The debut from Austin-based Chris Fullerton is a mix of country, folk, blues and a touch of grunge rock. The pervasive dark mood hits with the opening "Bad Winds," with Fullerton's lonesome vocals ("Dread whiskey come set me free/I'm always low down") and the pedal steel of Ian Sutton recalling Hank Williams and the Drifting Cowboys. Even the Cajun-flavored "Ma Chere Amie" creates bleak imagery ("The mosquitos are full of the blood of my party guests") in what is otherwise a pleasantly comical love song.
Fullerton uses dark humor to address coping with illness as in the title track ("Well, if you're smart you'll see a neurologist/And if you ain't you'll find a girl that is" and "I Feel Nothing" ("And my head feels no pain/With a mouth full of medicine"). The bouncy Tex Mex tune "El Paso Spacedance" mixes the ominous ("Black boots click to the rhythm/And the dirty cops are having a ball") with a sentimental shout out to a hero ("Happy Birthday to you Buzz Aldrin/Happy Birthday to you old friend").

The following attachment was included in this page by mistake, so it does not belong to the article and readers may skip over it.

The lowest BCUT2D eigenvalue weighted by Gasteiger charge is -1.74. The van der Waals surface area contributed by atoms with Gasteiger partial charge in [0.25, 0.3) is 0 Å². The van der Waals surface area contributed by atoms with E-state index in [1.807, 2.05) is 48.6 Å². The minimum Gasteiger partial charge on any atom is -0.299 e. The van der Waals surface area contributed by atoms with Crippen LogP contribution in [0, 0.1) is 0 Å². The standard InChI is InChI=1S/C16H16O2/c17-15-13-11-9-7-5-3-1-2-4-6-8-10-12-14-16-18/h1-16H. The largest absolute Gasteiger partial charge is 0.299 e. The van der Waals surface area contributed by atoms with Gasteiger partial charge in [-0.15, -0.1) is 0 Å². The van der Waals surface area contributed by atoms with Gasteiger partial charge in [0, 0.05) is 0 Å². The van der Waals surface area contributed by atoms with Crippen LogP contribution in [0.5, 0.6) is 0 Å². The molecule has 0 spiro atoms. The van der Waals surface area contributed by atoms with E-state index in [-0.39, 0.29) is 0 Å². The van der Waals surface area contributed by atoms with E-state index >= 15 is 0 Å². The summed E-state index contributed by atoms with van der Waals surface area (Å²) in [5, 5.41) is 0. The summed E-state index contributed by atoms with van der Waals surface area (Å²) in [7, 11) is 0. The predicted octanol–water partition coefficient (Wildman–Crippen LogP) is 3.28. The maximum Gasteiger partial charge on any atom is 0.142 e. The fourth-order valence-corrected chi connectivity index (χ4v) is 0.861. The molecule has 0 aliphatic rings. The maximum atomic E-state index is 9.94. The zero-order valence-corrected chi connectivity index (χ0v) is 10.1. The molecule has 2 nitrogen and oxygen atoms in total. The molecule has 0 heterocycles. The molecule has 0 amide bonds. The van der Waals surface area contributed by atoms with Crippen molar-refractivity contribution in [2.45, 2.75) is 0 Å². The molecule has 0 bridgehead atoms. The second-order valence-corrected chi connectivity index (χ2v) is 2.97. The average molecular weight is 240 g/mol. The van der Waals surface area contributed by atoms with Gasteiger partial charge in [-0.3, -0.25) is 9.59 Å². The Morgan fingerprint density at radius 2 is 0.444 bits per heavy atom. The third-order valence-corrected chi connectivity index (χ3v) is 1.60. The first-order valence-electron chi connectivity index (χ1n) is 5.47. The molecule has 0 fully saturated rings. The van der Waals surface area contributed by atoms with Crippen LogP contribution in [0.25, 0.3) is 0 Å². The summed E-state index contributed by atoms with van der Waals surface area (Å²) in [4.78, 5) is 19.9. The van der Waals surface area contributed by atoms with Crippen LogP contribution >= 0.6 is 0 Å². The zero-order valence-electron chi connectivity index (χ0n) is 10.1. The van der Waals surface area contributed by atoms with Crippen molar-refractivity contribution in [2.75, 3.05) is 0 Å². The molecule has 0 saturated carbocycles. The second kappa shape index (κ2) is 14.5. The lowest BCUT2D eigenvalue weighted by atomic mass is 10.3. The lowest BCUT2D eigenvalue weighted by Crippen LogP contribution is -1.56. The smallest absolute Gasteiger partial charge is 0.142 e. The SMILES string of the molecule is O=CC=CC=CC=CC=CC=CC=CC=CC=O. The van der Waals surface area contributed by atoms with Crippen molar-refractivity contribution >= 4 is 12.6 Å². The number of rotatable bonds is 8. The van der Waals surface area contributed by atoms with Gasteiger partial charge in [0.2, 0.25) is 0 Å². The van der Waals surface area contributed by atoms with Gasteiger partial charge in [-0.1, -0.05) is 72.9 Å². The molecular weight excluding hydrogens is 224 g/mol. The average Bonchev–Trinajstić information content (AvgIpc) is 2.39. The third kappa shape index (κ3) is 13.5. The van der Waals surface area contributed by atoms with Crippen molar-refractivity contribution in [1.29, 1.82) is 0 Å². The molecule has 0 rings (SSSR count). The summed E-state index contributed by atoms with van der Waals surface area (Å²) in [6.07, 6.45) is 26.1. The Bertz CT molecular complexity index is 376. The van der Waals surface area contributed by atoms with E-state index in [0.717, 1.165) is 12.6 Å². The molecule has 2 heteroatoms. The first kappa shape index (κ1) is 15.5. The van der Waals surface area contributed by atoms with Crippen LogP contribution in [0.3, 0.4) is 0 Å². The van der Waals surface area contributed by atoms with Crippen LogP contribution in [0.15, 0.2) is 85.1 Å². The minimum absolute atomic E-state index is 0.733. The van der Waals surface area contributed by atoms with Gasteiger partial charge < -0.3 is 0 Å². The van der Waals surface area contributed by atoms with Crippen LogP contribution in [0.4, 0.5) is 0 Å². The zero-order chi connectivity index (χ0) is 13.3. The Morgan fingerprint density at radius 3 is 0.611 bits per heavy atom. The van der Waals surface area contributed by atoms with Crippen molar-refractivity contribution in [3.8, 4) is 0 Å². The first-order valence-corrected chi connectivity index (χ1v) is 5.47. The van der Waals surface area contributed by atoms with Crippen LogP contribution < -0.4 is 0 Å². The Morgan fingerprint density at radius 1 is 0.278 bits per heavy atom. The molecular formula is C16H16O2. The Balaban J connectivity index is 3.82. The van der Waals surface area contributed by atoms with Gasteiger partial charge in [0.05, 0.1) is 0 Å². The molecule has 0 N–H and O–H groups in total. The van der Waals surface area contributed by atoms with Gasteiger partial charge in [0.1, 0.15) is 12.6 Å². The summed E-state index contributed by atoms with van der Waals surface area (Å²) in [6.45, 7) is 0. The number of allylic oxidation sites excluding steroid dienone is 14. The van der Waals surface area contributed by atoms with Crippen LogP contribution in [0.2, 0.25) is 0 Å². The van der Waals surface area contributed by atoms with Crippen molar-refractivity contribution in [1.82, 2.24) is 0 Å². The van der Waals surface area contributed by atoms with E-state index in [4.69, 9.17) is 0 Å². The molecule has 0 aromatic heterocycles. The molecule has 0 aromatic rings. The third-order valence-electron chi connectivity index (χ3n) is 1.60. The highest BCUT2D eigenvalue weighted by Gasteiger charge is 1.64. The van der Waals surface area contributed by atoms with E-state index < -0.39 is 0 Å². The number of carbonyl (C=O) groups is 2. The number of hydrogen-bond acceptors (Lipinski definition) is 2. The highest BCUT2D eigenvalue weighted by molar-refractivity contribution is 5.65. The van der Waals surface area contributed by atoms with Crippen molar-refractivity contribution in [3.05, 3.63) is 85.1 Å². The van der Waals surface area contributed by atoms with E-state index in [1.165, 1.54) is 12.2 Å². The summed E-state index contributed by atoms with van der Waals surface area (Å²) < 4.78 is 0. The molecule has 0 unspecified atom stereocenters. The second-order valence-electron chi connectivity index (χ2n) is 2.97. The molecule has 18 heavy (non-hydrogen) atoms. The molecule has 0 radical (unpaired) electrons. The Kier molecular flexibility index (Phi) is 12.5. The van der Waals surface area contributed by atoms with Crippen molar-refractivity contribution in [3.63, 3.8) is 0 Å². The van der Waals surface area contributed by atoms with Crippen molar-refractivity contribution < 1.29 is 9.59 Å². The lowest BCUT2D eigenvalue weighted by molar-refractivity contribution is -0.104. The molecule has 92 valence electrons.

Other highlights are the edgy "Motel Blues" in which Fullerton seems to desire solitude ("I wish I was in a motel room/With nobody at my door" and "Goodbye to all my friends") featuring electronic feedback to open and close the track, and the closing "Seven Roman Candles" in which Fullerton's crusty vocals recall Eddie Vedder of Pearl Jam.
Co-produced by Fullerton with Jay Berndt, the arrangements are effectively minimalist throughout with Fullerton's guitar work nicely augmented by Sutton's pedal steel guitar and Luke Willis on violin. With smart compositions and strong performances "Epilepsy Blues" reveals Fullerton to be a promising singer/songwriter.